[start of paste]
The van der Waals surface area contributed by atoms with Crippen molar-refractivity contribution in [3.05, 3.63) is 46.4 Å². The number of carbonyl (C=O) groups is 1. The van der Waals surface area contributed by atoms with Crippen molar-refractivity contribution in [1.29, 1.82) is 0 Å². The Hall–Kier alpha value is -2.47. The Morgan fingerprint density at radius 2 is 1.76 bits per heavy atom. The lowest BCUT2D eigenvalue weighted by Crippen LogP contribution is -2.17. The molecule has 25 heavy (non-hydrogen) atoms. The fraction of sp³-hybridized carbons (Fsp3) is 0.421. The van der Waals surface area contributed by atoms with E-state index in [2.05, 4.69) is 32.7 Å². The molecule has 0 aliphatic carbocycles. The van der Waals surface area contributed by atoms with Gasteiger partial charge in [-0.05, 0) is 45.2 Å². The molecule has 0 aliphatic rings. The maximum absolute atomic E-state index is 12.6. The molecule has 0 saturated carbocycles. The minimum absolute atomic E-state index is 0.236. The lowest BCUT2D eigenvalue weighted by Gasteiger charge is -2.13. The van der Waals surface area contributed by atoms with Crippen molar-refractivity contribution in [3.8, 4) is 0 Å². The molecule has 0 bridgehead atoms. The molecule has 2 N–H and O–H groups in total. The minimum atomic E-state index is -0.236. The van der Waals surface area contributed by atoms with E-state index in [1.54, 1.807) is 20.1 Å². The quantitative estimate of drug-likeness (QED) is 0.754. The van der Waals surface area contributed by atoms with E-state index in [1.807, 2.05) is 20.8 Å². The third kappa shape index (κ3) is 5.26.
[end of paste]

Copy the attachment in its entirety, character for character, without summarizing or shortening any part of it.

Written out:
The van der Waals surface area contributed by atoms with Crippen molar-refractivity contribution in [3.05, 3.63) is 46.4 Å². The number of carbonyl (C=O) groups is 1. The van der Waals surface area contributed by atoms with Crippen molar-refractivity contribution in [1.29, 1.82) is 0 Å². The Hall–Kier alpha value is -2.47. The Morgan fingerprint density at radius 2 is 1.76 bits per heavy atom. The lowest BCUT2D eigenvalue weighted by Crippen LogP contribution is -2.17. The molecule has 25 heavy (non-hydrogen) atoms. The fraction of sp³-hybridized carbons (Fsp3) is 0.421. The van der Waals surface area contributed by atoms with E-state index in [2.05, 4.69) is 32.7 Å². The molecule has 0 aliphatic carbocycles. The van der Waals surface area contributed by atoms with Gasteiger partial charge in [-0.05, 0) is 45.2 Å². The molecule has 0 aliphatic rings. The maximum absolute atomic E-state index is 12.6. The molecule has 0 saturated carbocycles. The minimum absolute atomic E-state index is 0.236. The lowest BCUT2D eigenvalue weighted by Gasteiger charge is -2.13. The van der Waals surface area contributed by atoms with Crippen molar-refractivity contribution in [3.8, 4) is 0 Å². The molecule has 0 bridgehead atoms. The molecule has 2 N–H and O–H groups in total. The minimum atomic E-state index is -0.236. The van der Waals surface area contributed by atoms with E-state index in [1.54, 1.807) is 20.1 Å². The quantitative estimate of drug-likeness (QED) is 0.754. The van der Waals surface area contributed by atoms with E-state index in [1.807, 2.05) is 20.8 Å². The third kappa shape index (κ3) is 5.26.